[Dev] WKT, Buffered LineStrings, Circles, and back-compat

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[Dev] WKT, Buffered LineStrings, Circles, and back-compat

dsmiley
I've been working on the new WktShapeParser and I think it's in pretty good shape.  It's extensible, but not too complicated.  There are a few remaining issues related to it:
(sorry in advance, this is kinda long)

* EMPTY shapes are kinda experimental. More testing is needed but honestly I care very little about it; I just wanted the WKT parser to accept it.  

* Bufferring.  It'd be pretty nice to add a a pseudo-shape syntax that's really an operator on a shape it contains.  BUFFER(POINT(X Y), 2.34). This would correspond to a new method on Shape.  Then there's a question of how to handle the corners.  JTS's API shows a variety of buffering parameters BufferParameters  I've played with them a bit.  cap-style applies to line strings, joint-style applies to polygons.  By default, everything is effectively rounded which seems fine, so maybe not worry about these options now.   FYI BufferedLine (a Shape I added you may be unfamiliar with) is square-ended.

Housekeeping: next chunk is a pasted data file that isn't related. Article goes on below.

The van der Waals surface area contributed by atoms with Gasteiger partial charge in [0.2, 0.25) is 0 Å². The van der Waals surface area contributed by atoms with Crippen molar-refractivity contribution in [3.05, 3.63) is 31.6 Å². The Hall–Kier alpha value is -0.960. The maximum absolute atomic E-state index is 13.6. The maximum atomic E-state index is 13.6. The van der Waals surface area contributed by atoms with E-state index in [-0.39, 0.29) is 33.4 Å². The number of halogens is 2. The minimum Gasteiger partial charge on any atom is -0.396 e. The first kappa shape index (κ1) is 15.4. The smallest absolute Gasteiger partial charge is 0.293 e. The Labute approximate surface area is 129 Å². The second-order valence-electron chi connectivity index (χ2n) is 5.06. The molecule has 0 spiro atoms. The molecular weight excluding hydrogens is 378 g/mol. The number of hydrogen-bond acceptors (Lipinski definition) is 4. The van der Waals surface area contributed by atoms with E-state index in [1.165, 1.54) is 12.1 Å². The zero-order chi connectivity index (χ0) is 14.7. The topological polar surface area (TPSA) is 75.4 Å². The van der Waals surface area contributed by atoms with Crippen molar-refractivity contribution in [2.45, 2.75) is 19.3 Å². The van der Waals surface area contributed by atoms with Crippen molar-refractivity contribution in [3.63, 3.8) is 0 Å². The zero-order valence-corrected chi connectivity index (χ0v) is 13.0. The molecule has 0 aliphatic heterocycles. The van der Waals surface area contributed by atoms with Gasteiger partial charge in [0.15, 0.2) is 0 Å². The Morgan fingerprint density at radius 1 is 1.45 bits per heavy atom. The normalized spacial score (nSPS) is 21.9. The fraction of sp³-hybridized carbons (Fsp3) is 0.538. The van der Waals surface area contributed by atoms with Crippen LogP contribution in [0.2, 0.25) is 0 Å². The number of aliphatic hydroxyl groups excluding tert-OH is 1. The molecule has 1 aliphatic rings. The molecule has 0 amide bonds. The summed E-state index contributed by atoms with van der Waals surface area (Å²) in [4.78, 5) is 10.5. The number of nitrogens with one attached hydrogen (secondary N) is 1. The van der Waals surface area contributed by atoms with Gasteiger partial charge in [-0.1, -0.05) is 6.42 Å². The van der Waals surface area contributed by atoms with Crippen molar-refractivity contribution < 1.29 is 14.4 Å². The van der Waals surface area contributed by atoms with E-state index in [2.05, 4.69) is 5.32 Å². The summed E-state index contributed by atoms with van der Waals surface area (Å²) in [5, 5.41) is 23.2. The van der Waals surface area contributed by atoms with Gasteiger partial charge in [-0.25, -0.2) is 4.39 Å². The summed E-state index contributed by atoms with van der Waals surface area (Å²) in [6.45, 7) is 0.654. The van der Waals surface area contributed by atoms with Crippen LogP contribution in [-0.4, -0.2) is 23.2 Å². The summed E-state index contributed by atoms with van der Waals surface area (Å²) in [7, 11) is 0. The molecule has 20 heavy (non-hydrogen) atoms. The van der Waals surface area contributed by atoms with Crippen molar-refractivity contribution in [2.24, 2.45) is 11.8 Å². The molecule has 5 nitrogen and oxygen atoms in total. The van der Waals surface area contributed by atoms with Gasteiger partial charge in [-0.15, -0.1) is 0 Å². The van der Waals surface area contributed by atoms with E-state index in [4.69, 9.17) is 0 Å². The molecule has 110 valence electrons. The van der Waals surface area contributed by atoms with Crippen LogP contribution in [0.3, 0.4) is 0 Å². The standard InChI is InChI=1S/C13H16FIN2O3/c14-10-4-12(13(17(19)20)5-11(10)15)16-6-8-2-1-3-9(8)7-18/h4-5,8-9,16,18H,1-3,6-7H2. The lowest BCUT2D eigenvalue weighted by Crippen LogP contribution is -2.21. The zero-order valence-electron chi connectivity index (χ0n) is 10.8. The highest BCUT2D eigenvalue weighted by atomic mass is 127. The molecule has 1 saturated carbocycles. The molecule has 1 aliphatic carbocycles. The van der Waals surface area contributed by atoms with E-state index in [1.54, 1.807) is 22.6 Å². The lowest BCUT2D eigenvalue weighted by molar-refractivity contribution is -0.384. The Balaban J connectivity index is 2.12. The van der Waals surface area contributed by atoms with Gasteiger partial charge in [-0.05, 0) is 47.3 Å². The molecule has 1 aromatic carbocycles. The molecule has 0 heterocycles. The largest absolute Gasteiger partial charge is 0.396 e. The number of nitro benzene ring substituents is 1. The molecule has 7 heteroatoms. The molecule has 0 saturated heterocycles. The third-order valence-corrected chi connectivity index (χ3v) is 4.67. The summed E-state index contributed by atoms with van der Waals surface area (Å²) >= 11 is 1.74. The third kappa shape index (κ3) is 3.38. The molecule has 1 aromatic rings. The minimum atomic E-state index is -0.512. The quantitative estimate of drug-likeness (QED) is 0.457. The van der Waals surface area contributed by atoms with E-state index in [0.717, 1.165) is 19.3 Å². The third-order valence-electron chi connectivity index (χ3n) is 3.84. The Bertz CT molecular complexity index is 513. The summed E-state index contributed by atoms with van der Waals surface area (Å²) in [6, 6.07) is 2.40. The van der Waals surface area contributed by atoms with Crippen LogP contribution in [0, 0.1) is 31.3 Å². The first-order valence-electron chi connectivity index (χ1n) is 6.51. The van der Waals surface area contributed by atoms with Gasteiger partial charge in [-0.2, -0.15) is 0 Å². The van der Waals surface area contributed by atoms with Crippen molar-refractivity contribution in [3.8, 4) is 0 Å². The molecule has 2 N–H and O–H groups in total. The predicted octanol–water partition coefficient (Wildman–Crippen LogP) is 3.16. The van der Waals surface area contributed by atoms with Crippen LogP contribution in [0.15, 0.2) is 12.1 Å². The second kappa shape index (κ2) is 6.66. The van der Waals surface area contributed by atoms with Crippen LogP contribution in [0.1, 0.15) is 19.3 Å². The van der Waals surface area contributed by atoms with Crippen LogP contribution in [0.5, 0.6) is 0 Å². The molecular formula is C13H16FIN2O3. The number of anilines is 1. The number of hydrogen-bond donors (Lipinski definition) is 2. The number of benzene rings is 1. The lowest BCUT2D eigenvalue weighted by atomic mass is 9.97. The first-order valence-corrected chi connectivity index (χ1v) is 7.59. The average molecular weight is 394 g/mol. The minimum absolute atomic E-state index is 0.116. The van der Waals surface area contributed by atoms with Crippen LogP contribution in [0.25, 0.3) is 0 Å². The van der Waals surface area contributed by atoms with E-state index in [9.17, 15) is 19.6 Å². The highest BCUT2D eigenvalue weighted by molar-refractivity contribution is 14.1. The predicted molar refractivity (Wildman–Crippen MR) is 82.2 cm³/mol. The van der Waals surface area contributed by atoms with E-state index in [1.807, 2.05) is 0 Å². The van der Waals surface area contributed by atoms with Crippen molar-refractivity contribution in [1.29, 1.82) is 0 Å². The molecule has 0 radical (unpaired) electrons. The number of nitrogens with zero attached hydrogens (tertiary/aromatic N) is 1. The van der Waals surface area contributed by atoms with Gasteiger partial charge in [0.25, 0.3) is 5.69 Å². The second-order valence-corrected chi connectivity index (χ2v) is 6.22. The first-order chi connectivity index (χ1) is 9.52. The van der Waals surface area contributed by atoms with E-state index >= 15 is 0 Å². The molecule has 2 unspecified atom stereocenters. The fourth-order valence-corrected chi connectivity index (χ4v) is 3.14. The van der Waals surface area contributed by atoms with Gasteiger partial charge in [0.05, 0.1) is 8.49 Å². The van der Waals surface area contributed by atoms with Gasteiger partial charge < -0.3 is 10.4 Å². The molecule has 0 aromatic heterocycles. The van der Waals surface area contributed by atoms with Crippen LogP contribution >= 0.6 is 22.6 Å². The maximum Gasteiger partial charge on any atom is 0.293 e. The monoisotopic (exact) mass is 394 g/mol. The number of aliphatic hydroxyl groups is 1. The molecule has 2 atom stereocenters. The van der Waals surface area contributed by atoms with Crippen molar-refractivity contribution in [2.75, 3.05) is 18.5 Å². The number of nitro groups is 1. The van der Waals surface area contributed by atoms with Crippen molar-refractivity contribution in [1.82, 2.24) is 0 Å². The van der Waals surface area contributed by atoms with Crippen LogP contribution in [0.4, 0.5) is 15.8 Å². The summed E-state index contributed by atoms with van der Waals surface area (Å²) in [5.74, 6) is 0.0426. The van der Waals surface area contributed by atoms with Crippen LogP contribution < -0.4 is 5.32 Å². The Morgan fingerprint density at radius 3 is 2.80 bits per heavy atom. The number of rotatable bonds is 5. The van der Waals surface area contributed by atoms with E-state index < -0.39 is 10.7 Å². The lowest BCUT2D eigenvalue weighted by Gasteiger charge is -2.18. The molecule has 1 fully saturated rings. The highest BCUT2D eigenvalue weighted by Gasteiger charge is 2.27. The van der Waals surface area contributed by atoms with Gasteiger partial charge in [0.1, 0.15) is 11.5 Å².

* In a similar vein to BUFFER, BBOX(shape) could be added.  It'd be nice some day to also add a bounding-circle.  Note JTS has an algorithm for this: c.v.j.algorithm.MinimumBoundingCircle

* Circles.  By circle, I don't mean a circular boundary / line, I mean the area encompassed by a circle.  The way to officially specify a circle in WKT is kinda crazy -- it involves something like this: CURVEPOLYGON(CIRCULARSTRING( .... 4 points... )).  And IMO it's problematic to specify it this way in a spherical model because a circle on a sphere has its farthest left & right points at an altitude slightly above the middle altitude between its top & bottom -- if the circle is centered somewhere above the equator.  Likewise flip that for below the equator.  Anyway that's a tangent; bottom line is there should be a simpler way.  To keep it simple, maybe just CIRCLE((X Y),D).    That ends up being equivalent to the buffer example earlier. I know we've talked about this before.  Higher up the stack (e.g. Solr / ES) I surmise it would be rare to even use such syntax because, say in Solr's case, there's a query parser, geofilt that directly has the notion of a circle as part of its parameters.